On Sunday, families across the world celebrated Easter, a Christian holiday meant to commemorate the resurrection of Jesus Christ from the dead.

What was meant to be a joyous occasion became a horrifically gruesome day for those on the island nation of Sri Lanka, where a series of bombings ripped through Christian worshipers celebrating Easter at churches and hotels popular with tourists.

According to Sri Lankan officials, the attacks killed at least 359 people and wounded more than 500 others, making the terrorist attacks the worst violence the country has seen since its 26-year civil war ended a decade ago.

While the rhetoric used by President Donald Trump and other populist leaders is that the threat of terrorist attacks comes from foreigners or “them,” the real threat stems from domestic individuals radicalized by extremist ideologies.

The Sri Lankan attackers were not poor, desperate individuals who sought jihad, a term often used to represent the fight against those who reject the message of Islam, as is generally the case for most suicide bombers radicalized by the Islamic State.

These were suicide bombers from mostly educated, middle-class backgrounds who carried out the attacks. Two of them came from a prominent family in the Sri Lankan capital of Colombo.

In March, white nationalists carried out a shooting spree, targeting two Mosques in New Zealand and killing 50 people.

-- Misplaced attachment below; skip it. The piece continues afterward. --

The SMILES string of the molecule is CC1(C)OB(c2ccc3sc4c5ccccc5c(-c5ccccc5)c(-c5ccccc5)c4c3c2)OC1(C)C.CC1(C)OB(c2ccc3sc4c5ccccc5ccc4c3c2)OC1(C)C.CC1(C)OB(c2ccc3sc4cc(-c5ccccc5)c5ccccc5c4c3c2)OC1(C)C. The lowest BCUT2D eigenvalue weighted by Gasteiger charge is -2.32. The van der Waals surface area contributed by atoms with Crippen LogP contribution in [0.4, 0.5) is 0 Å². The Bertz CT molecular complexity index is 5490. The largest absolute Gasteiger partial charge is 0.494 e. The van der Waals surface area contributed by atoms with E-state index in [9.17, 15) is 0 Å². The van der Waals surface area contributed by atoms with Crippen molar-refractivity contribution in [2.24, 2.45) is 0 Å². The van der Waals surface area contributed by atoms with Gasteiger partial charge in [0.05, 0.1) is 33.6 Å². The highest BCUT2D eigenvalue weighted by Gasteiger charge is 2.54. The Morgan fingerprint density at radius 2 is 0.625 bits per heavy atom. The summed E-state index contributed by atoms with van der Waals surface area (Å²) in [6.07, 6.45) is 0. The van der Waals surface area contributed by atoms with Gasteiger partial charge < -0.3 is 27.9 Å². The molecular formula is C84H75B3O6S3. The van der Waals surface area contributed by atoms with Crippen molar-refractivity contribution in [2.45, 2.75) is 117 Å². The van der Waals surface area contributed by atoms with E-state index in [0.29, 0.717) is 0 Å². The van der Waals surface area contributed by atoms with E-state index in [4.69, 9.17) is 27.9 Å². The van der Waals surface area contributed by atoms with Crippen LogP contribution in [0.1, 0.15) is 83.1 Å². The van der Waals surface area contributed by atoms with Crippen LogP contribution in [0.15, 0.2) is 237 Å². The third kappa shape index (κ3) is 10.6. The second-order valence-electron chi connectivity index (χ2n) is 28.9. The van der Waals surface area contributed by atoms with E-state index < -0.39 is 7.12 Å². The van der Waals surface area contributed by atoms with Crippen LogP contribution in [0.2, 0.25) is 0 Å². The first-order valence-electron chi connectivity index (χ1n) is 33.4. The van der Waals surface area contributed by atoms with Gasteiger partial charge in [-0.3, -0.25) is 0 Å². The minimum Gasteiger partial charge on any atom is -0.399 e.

Again, these were not foreign nationals, but rather cowardly individuals radicalized within their own country.

According to the Southern Poverty Law Center, the number of hate groups operating across the United States rose to a record high of 1,020 last year.

The number of hate crimes reported to the FBI increased almost 30% over a three year period, ending in 2017.

The terrorist attacks in Sri Lanka and New Zealand, as well as elsewhere in the world, are a teaching moment the world should have learned from the 9/11 World Trade Center attacks carried out by al-Qaida; by not stopping the attacks early on, they will continue to get worse.

Each of these groups, whether right-wing extremists, Muslim extremists or terrorist groups, are driven by their perverted ideology which motivates their actions and members.

The Sri Lankan minister of defense, Ruwan Wijewardene, told the Sri Lankan parliament Tuesday that authorities have information showing the Easter attacks were carried out “in retaliation” for last month’s attacks in New Zealand.

Reports indicate that the Sri Lankan government had warnings prior to these attacks but did not act on them due to lack of information.

The most worrisome part of these attacks is that they could be precursors to more, larger attacks. The size, scope and coordination by the terrorists are a clear indication of greater logistical capability and structure.

Someone is vying for the top terrorist spot. It is up to not only the intelligence communities to prevent further slaughter of innocent civilians, but the global community as a whole to stop the spread of extremism in any form.

​Editorial policy is determined by the student editor, and views expressed in editorials are those of the majority of The Vidette’s Editorial Board. Columns that carry bylines are the opinions of the author and do not necessarily represent those of The Vidette or the University.

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